The Road to the Interview

The written request by The Interview was dated January 26, 2016, but that letter never really left the drawer, so it was impossible to get an interview with the founder of the Movement for the Actualization of the Sovereign State of Biafra (MASSOB), Chief Ralph Uwazurike.

With the war of words between the so-called Arewa youths and the leader of the Independent People of Biafra (IPOB), Nnamdi Kanu, it seemed necessary to hear from Uwazurike who is apparently an old hand at the agitation for a sovereign state of Biafra.


We also thought it would be helpful to know his views on other burning national issues.

Persistent phone calls over a six-month period didn’t induce a change of heart in the Indian-trained lawyer, forcing recession of the matter into virtual abeyance. But we didn’t lose hope; somehow, we were confident it would happen someday. That hope paid off on Tuesday, August 8.

A few days earlier, the originator of Biafra resurgence, who has also created a new platform called Biafra Independence Movement (BIM), accepted a new request by The Interview, an opportunity which we grabbed with both hands.

“I have not done interviews for a very long time,” Uwazurike told us. “But I have decided to do this one because I think it’s important to set the records straight about some of the things that have been happening lately.”

As with most independence/freedom fighters, in the course of the struggle, nothing is cast in stone, so we had no illusions that the promise of an interview was a done deal; circumstances could bring about a change of heart, time or date adjustment, or even outright cancellation. So there was a huge, meritorious sense in seeking to bend the iron when it was still hot, as it were.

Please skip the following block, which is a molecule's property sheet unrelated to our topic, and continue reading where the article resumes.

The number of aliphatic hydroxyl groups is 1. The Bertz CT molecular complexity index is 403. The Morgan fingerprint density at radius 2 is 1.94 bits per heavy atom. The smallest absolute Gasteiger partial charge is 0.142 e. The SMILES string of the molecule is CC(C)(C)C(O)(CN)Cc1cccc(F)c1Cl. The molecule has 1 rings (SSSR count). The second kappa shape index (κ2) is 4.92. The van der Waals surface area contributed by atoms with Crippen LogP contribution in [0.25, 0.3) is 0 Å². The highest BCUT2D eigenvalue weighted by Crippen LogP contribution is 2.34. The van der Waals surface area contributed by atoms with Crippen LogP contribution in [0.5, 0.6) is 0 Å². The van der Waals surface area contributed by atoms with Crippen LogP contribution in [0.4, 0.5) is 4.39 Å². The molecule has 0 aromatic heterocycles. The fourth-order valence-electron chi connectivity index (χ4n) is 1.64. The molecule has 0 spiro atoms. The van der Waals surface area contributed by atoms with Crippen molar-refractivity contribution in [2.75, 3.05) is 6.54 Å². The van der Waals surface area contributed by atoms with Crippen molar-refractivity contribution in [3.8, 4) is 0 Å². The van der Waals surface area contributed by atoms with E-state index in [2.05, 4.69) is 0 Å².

The Interview team set out for Owerri for what turned out to be an epochal encounter. It was supposed to be a journey of a few hours from Enugu, but it took quite a few more, following the now familiar gridlock, occasioned by the unimaginable dilapidation at the Lokpanta end of the Enugu–Port-Harcourt expressway.

As it turned out, Chief Uwazurike, who many believe should be speaking out about now following the widespread tension generated by the activities of IPOB and its founder Kanu, didn’t just acquiesce to the interview himself; he seemed to want it so badly.

As he himself would confess, he had kept quiet for far too long, thereby allowing a “small boy” on sabotage mission to flourish. He was now obliged, he said, to divulge the confidential information at his disposal for Ndigbo and Nigerians in general to know the truth.

The only matter he wouldn’t discuss in specific terms was his own family; otherwise, there were no-go areas. He took even the most difficult questions with candour and civility, and portrayed in unmistakable terms a man yet unwavering in his own beliefs, and obviously in the struggle for the long haul. His views are contemporary, red hot, and a must read. Enjoy…


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